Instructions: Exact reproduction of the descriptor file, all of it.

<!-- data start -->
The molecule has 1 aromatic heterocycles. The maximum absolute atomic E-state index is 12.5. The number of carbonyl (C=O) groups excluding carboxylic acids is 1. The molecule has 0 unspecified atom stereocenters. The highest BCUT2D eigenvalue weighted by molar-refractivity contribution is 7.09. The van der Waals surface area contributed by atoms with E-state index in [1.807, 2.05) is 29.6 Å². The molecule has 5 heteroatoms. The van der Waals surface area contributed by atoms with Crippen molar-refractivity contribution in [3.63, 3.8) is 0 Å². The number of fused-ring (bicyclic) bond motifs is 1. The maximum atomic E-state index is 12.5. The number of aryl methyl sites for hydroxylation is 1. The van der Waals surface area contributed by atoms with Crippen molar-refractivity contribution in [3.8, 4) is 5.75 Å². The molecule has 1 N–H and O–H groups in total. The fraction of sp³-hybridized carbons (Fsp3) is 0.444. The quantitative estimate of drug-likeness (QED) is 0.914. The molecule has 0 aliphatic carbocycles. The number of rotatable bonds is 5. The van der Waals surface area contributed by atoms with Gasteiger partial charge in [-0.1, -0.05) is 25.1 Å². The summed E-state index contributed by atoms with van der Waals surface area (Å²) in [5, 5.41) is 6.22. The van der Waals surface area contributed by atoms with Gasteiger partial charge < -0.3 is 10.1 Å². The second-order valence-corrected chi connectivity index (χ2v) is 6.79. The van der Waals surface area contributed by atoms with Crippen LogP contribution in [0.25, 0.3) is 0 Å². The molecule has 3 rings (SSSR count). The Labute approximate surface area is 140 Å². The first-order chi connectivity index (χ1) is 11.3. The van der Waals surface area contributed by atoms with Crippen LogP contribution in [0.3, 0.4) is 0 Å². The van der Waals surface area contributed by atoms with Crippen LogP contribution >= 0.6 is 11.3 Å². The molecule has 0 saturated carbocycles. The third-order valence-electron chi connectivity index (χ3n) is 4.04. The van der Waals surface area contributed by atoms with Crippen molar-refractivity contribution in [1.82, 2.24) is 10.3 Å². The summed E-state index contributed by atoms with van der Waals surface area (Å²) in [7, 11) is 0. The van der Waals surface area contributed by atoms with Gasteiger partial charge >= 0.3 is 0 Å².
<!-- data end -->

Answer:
The molecule has 1 aromatic heterocycles. The maximum absolute atomic E-state index is 12.5. The number of carbonyl (C=O) groups excluding carboxylic acids is 1. The molecule has 0 unspecified atom stereocenters. The highest BCUT2D eigenvalue weighted by molar-refractivity contribution is 7.09. The van der Waals surface area contributed by atoms with E-state index in [1.807, 2.05) is 29.6 Å². The molecule has 5 heteroatoms. The van der Waals surface area contributed by atoms with Crippen molar-refractivity contribution in [3.63, 3.8) is 0 Å². The number of fused-ring (bicyclic) bond motifs is 1. The maximum atomic E-state index is 12.5. The number of aryl methyl sites for hydroxylation is 1. The van der Waals surface area contributed by atoms with Crippen molar-refractivity contribution in [3.8, 4) is 5.75 Å². The molecule has 1 N–H and O–H groups in total. The fraction of sp³-hybridized carbons (Fsp3) is 0.444. The quantitative estimate of drug-likeness (QED) is 0.914. The molecule has 0 aliphatic carbocycles. The number of rotatable bonds is 5. The van der Waals surface area contributed by atoms with Gasteiger partial charge in [-0.1, -0.05) is 25.1 Å². The summed E-state index contributed by atoms with van der Waals surface area (Å²) in [5, 5.41) is 6.22. The van der Waals surface area contributed by atoms with Gasteiger partial charge < -0.3 is 10.1 Å². The second-order valence-corrected chi connectivity index (χ2v) is 6.79. The van der Waals surface area contributed by atoms with Crippen LogP contribution in [0.25, 0.3) is 0 Å². The molecule has 3 rings (SSSR count). The Labute approximate surface area is 140 Å². The first-order chi connectivity index (χ1) is 11.3. The van der Waals surface area contributed by atoms with Crippen LogP contribution in [0.3, 0.4) is 0 Å². The van der Waals surface area contributed by atoms with Crippen LogP contribution >= 0.6 is 11.3 Å². The molecule has 0 saturated carbocycles. The third-order valence-electron chi connectivity index (χ3n) is 4.04. The van der Waals surface area contributed by atoms with Crippen molar-refractivity contribution in [1.82, 2.24) is 10.3 Å². The summed E-state index contributed by atoms with van der Waals surface area (Å²) in [7, 11) is 0. The van der Waals surface area contributed by atoms with Gasteiger partial charge >= 0.3 is 0 Å².